The Courier News from Blytheville, Arkansas on July 28, 1952 · Page 2
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July 28, 1952

The Courier News from Blytheville, Arkansas · Page 2

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Blytheville, Arkansas
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Monday, July 28, 1952
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Page 2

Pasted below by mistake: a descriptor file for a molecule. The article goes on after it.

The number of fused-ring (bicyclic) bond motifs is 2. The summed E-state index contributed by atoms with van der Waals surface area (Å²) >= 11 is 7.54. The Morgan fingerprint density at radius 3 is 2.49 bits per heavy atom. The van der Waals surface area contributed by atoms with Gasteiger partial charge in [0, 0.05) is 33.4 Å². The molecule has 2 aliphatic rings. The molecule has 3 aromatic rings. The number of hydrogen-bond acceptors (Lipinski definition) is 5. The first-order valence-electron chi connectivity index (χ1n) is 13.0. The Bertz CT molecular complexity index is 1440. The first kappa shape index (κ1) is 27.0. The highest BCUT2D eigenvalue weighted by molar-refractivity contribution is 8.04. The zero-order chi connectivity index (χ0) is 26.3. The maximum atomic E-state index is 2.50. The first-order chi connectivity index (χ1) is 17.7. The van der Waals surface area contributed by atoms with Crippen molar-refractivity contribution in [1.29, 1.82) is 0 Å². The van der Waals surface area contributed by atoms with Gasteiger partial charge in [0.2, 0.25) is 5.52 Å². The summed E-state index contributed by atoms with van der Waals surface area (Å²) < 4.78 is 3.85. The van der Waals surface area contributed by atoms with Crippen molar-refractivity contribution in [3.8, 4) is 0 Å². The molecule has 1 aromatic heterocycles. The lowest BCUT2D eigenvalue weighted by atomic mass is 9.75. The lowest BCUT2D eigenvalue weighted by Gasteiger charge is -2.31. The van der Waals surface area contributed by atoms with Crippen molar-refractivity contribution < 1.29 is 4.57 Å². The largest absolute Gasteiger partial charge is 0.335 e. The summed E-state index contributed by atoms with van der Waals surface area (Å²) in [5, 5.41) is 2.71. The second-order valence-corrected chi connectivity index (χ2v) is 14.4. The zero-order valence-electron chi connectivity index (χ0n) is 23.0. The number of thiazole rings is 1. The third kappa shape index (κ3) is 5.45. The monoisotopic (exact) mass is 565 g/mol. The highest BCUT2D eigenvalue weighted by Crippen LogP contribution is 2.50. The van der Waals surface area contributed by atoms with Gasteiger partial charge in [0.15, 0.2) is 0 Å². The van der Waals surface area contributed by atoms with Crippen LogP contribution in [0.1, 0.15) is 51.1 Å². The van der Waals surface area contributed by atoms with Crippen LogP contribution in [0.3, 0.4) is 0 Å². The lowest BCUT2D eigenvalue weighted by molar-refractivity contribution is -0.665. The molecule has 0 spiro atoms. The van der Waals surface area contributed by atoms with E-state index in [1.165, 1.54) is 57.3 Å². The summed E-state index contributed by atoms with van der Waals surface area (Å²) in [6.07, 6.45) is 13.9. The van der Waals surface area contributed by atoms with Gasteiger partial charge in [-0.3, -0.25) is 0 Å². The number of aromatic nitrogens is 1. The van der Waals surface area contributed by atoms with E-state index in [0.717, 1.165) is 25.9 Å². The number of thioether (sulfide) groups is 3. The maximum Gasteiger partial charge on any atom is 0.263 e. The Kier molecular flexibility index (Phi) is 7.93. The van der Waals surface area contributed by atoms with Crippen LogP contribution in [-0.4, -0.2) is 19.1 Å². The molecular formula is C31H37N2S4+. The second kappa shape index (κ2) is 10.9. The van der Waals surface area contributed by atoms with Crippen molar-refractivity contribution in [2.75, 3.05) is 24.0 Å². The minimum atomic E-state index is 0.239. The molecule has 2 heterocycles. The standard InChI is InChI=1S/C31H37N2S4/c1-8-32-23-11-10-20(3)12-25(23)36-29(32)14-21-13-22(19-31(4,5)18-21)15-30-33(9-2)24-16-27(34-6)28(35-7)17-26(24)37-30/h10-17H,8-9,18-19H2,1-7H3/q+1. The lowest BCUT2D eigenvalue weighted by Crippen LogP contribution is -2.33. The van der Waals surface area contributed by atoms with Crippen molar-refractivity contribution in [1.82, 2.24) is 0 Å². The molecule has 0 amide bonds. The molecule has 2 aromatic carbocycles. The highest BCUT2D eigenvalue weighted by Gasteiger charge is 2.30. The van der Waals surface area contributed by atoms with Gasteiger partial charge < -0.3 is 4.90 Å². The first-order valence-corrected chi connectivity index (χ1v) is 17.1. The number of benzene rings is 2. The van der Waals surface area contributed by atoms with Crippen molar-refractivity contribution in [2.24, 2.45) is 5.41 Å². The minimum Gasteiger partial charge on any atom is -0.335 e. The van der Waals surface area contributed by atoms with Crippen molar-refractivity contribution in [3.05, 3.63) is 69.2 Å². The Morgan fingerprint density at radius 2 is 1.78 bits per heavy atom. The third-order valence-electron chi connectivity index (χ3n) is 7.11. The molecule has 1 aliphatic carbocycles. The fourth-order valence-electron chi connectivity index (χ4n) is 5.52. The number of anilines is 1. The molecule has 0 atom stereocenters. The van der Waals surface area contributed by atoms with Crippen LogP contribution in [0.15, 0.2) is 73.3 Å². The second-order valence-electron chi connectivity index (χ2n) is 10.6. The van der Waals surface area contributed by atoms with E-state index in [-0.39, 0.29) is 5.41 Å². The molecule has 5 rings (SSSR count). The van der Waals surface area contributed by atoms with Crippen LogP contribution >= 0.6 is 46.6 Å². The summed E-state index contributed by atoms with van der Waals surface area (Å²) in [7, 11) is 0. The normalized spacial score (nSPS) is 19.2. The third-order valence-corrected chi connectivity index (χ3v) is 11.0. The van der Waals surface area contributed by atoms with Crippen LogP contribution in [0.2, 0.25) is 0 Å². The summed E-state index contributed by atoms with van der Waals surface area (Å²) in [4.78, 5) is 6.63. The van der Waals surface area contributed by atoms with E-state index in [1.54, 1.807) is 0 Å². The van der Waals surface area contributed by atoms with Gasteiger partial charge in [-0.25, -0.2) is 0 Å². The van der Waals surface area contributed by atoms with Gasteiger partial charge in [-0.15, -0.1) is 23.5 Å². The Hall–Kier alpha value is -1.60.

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TWO BT/TTHETTLLB (ARK.) COTTRIKK TTKWf WOWBAT, M, IMf What's This? No One Knows How to Call Constitutional Convention for U. S. WASHINGTON (/T) — Seventeen i adopted under one constitutional ttal*s have asked that a national procedure.: They werejjrojiosed^by convention be called to amen* the Constitution — but no one knows how to go about It. Legal experts for the House Judiciary Committee reported today, after Intensive research, (.hat nobody Xnows how to put on a constitutional convention, and urged Congress to consider legislation clearing up the question. * All 21 amendments have been Congress and ratified by three fourths of the states. The Constitution also provide* that Congress must call an amending convention upon petition of two thirds of Lse, slate legislatures—32 at, present. Method Never Used This method has never been used. Butn o\v several states have proposed It In petitioning for an Feel Broiled? Well, Cow Creek In Death Valley Is Much Hotter By The AMioclatfd Pres« If thts summer's steam-bath weather has left you feeling like a broiled lobster, here's a vacation travel tip: Steer clear of Cow Creek, in Death Valley. Calif. It's the nation's Girl Is Killed In Quick Move To Save Friend hottest spot. Nobody lives at Cow Creek, a weather station 15! feet below sea levcL But at Greenland Ranch In the heart of Death Valley, only 20 miles away, ft nine-man crew of Pacific Coast Borax Company em- ployes work the. year 'round. Charles A. Scholl. crew superintendent recalls that last summer'* high was only 126-degrees. He remembers It hit 132 in 1031. amendment that would restrict Congress' taxing authority to 25 per cent of incomes, except during a national emergency. Records show that Congress has received 32 petitions from 27 slates the tax problem. Tn addition Texas and Louisiana have passed resolutions but have not forwarder them to Congress. Six states Inter cancelled their petitions by other resolutions—Alabama, Arkansas. Illinois. Kentucky Rhode Island and Wisconsin. experts said the law is silent hu they thought states should be al lowed to change their minds. Maryland's petition was approvei only by the House of Delegates. | The experl* expressed belief both houses should agree In a petition before this constitutes action by a legislature within the meaning of the Constitution. The governors of Montana and Pennsylvania vetoed tax petitions passed by their legislatures. The Constitution wa.i no help, so the experts suggested that the petitions should be considered valid anyway, on the basis of available precedent. Humble Thousands Pay Grieving Homage To Eva Peron, Powerful Blonde Politician BUENOS AIRES, Argentina <VP)~ Argentina's humble thousands paid {hevlng homage today lo Eva Peron, llicy waited four abreast in milR-long queues lor a 20-second walk pant the bier nf their President's wife and political partner, who died Saturday night after a long Illness. endless procession throughout 6,000,000-memher General Labor the night and morning. Peron spent much of Sunday beside the casket and personally arranged the placement of the bier. After a private funeral Mass, attended only by government ministers nnd Intimate friends, he ordered the restless crowds admitted. 30's was generally attributed to cancer although there had been nn official anonunccment of the nature of her Illness. The blonde wife of President Juan D Peron lay In state In the hall of the Labor Ministry. In a glass-lopped casket of mahogany draped in white orchids, awaiting a full military funeral tomorrow afternoon. Tons of llltrrs. roses and carnations packed the hall and overflowed Into the streets outaide. Crowd* Continue Crowds of somberly dressed, so- ber-fnced mourners were first admitted to trio Improvised chapel Sunday afternoon Find continued in Mrs. Peron's death In her early [ They had shouted to pee Ihe body. ml once broke a police cordon to get closer to the entrance. The mournful viewing of the body WFW accompanied by an un-i expected traRedy. Gen. Juan Kste- baii Vacca, director of the Army's Superior School, suffered a heart attack while visiting the bier last night. He died shortly after, Peron's decision still was awaited on his wife's permanent burial place. Two suggested sites are the new headquarters of the mult^mil- llon dollar social foundation which she headed,, or In a great national monument built for her. Temporary Interment, at her own request, will he In the hall ol the night-long vigil In the ram. Women wept openly, iome in & state of near collapse. On Sunday all flags were dlpp«d to half staff. Buildlgs and lamppo«ts throughout the nation were draped in black. Confederation (CGT>. She wa* the unofficial head of the COT, and her following among Jts members made her the nation's most potent political .force after Peron himself, The slim beauty was regarded as the most powerful woman in politics in the world. Chiefs Decree Funtral The nation's military chiefs decreed her a funeral hitherto reserved for Presidents who died in office. Two days of national grief and 30 days of official mourning were declared. The CGT promised a perpetual guard, floral offerings and a symbolic flame always at her tomb. Unprecedented mourning by Argentina's masses—who called her Evita (Little Eva) and looked upon her as a Cinderella who had risen from their own ranks to height* of glory—beRim the Instant her death was announced, As church belh slowly knelled, vast crowds knelt in The first TJ. S. electric train was built by Prof. Charles Graf ton Page, of the Smithsonian Institution In 1651. Stars In Italy ROME (JT) —Linda Darnell. Flynn nnd Tom Ne»l ar« amonf Hollywood names dm In Rome thU •ummer for lllm appearancw. Gregory Pecfc t» already her*, working for William Wyler In Paramount's "Roman Holiday". Wynn In September will begin ihootlnj "The Ninth Man," a color Him budgeted at »!.100,000. WE MEET ALL PRICES WHOLESALE OR RETAIL vHOT or COLD! A Slice or Trucklood! SPECIAL PRICES FOR PICNICS AND PARTIES BLYTHEVILLE CURB MARKET Main Street Blythevill* NEW YORK M") — Alice Bellber, 18. and Louis Martinez. 17, ycstflr- j day went to the root of the Marie; Antoinette Hotel to take pictures. Alice lived at the hotel with her parents. Martinez, a 200-pounder .climbed on a skylight over nn slrshafl lo pose for a snapshot. The glass broke under hl« weight, but he caught hold of the frame a« he fell. , Willie the girl's father and (wo other men tried to lilt Martinez to jafety, Miis Bellber ran to a tloor below to a scaffolding In the atr- thaft. Then the boy's grip failed. She seized his legs as he fell and was puHed down the seven-story air- shaft. Their bodies struck a water pine, and water cascaded Into the pit. Miss Bellber struck the bottom lirst, dying almost Instantly. But her body broke the Impact of the youth's fall. He was taken to a hospital in critical condition with multiple fractures and Internal Injuries. | Consequently, the reported that | 20 states appeared to have valid pc- CO, CreeVs average daytime hlrti i "jj™° " ^™»«*£* '££. Kansas, Maine. Michigan, Mississippi. Nebraska. New Hamoshire. New Jersey. New Mexico. Pennsylvania. Utah. Virginia. Wyoming, Nevada, Montana and Massachusetts. Confess Petitioned Of these, the last three petitioned Congress to propose trip, constitutional amendment Itself. That leaves n states asking for a ron- stiiutlonal convention, the experts said. But no one knows how to go nhoilt calllne one. or what to do after one Is called Experts said the constitutional clause Is worded so generally thai it does not arvy how a convention should be called, who should he dr-lcuKtes, what, subteds It slioul consider or how long it should remain in session. The report contained a samp! bill Intended to Iron nut these an numerous other questions and pro poted that It be considered at tin next congressional session. in July last year was 117 degrees. It cooled off to an average of B9 at night and the overall average for the month was 103.5. The readings are token by National Park rangers who come down weekl.y from 2,300-foot hlRh Emigrant Pass. Greenland Ranch has 32 acres to dates and 20 acres of nlfnlla and a nine hole golf course adjacent to Purnnce Creek Inn. a winter spa operated by Pacific Coast Borax. The course gels little. If any, play between May 1 and Oct. 15. Low humidity, usually less thr-.r. 10 per cent, makes the heat bearable on the Californla-Nev.ida-Ari- zona desert. Virtually every business building, store home and house I trailer has an air conditioning sys- | tern or \rnit of some sort. Some j thoughtful persons even Install 1 small units for their doRS, cats and is. But for year 'round damp heal, you can't beat Tavernier, Fla 50 Norway to Get Prunes LONG BEACH. Calif. f/P) — Two ships, the Abraham Lincoln and the Bataan, will carry 464.000 boxes of prunes to Norway. The Norwegians financed the prune purchase by selling furs I ~ ---i--^. tries the» .tV^}* 11 to dollAf-.'.fc'ft Read Courier Ne i GlaAsiMed Ads miles south of Miami In the Florida Keys. Its annual average temperature of 77.2 is the highest in the nation. Tavernier, with a population of 500. probably is the Northern Hemisphere's nearest approach to the climate of the South Sea Islands. The city has never had frost; the temperature never has reached 100. Us residents wear mid-summer clothing nil year. Coconut palms, hibiscus, bougalnvlllea and other tropical plants grow Irnm the thin soil nnd limestone. This damp heat also prevails at times during the summer months 'along the dulf Coast ns Wllmlng- ~\tm. N. C. It's at these times that (he steaming residents will tell 5'ou: "It Isn't the heat as much as the humidity." Britain to Cut- Tobacco Buying LONDON I/T) — Britain will drastically Its tobacco purchase from the United States and Canad this year to less than half the nor mal Import, tobacco solirce.i today. These sources, connected with th tobacco Import trade, said the In diistry here has been warned th the government will release dolla to purchase only 4ft million poun of the 1852 American crop, «>n p»rfrl ', with 100 million .poun & iff' >m how a fatal accident can destroy /i' 1 Ni i / j futur *^ Realizing that the tragedy of a death is awful enough, we feel you should also understand what might happen to you as the responsible driver in a fatal accident. A lawsuit by I he survivors can wreck your whole life. Settlement of damages of $25,000 or $:>(),000 or SI 00,000 can tnl;e your possessions and your earnings for the balance of your life. What should you do? Investigate your present insurance and see if you fcave maximum liability protection. Buy the limit—the small extra cost may save your whole future. Our staff is ready In discuss your automobile insurance at your earliest convenience. tSTSs! INSURANCE DEPARTMENT — G. II. ROBSON, Manager THE FARMERS D A Ml/& TRUST D AN l\ COMPANY The Oldest Bank In Mississippi County "TIME TRIED — PANIC TESTED" F.D.I.C.—510,000 Each Deposit Member Fedrral Reserve SysUra Starts Tomorrow at Wade Furniture Co.! I SAVE The Savings Are Simply Enormous During Wade's Outdoor Furn. Sale Regular $57.95 Cast Iron Umbrella TABLE & 2 CHAIRS $1485 Reg. 61.85 Now '41' 5 PC. CAST IRON LAWN SET $n Reg. $139.50 Now fl >95 MIS- Extra Heavy Folding YACHT CHAIR Lawn Umbrella Reg. 32,50 22.50 Upholstered Choir Reg. 24.95 17.95 Canvas Reclining CHAIR S2.05 1.95 Metal TABLE Reg. S:!.!lfi S 2.59 Reg. $8.95 Now 5 (-95 Umbrella Tabl« Reg. 13.30 8.95 EASY TERMS! Ration Peel Cane SETTEE $4 Reg. $19.95 Now | TUB CHAIR < Reg. $7.25 Now LAMP TABLES ?/ Reg. $10.95 C i u! Reg. $19.95 Metal GLIDER----$13.95 GliderChair--$ 8.95 Metal Settee - $12.95 Metal Folding TABLE Reg. 125 Upholstered GLIDER Reg. $49.95 . Now 5 34' Metal PORCH SWINGS SQ95 Oak PORCH SWINGS $Q95 Comfortable CHAISE LOUNGE 5 n 9 Reg. $19.95 Now | J "Trade with Wade and Save" WADE CO.